Delta Blues Museum - Clarksdale, Mississippi

Delta Blues Museum’s mission is to preserve and collect memorabilia related to blues. On display, it has collections of art, including a sculpture by Floyd Shaman. The highlight of this artifact collection is the restored shack where the legendary Muddy Waters once lived. Blues has its roots in African-American songs and spirituals and it is this story, that the Delta Blues Museum attempts to tell. The city of Clarksdale — where this museum is located is widely regarded as ‘the delta region where the blues began back in the 1870s’.

International Bluegrass Music Museum – Owensboro, Kentucky

International Bluegrass Music Museum - Owensboro, Kentucky

If you want to discover the rich history of bluegrass music, there’s probably not an environment more conducive to this process than the International Bluegrass Music Museum. The museum is located just 45 minutes away from the birthplace of Bluegrass — home of Bill Monroe. While you’re visiting the museum, you can also drop by the Monroe Homeplace which has been fully restored and is open to the public. A vibrant exhibit walks you through the sources like gospel, jazz, and blues which influenced and shaped bluegrass.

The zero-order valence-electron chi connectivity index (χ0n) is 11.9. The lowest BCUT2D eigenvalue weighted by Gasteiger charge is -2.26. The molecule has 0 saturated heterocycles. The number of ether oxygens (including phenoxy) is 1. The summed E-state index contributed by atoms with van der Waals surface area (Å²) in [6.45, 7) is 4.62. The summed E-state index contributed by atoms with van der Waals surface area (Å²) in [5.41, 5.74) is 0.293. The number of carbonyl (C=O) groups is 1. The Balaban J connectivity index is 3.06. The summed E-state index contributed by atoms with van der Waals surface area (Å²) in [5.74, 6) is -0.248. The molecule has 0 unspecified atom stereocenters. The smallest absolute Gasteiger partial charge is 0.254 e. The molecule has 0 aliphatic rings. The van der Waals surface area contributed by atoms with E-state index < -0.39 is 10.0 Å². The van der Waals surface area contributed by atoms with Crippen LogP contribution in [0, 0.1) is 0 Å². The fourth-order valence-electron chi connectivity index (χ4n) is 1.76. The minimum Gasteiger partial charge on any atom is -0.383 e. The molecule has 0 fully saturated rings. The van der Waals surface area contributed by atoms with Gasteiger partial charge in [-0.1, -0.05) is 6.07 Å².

The pièce de résistance of the museum would arguably be the Hall of Fame which celebrates the pioneer artists and preserves their legacy. If you’re curious, you can also dig deeper through the archives or temporary galleries.

Final Thoughts

The history of how one genre gave birth to another, how gospel evolved into the country, and jazz into the soul, and how these genres came together to give rise to roll ‘n’ roll music, tells the story of a uniquely American institution — the American music. So whether you find history fascinating, or you’d like to see the evolution of music, or maybe you just want to appreciate the artists you revere, this rundown of music museums will offer something to get your toes tapping.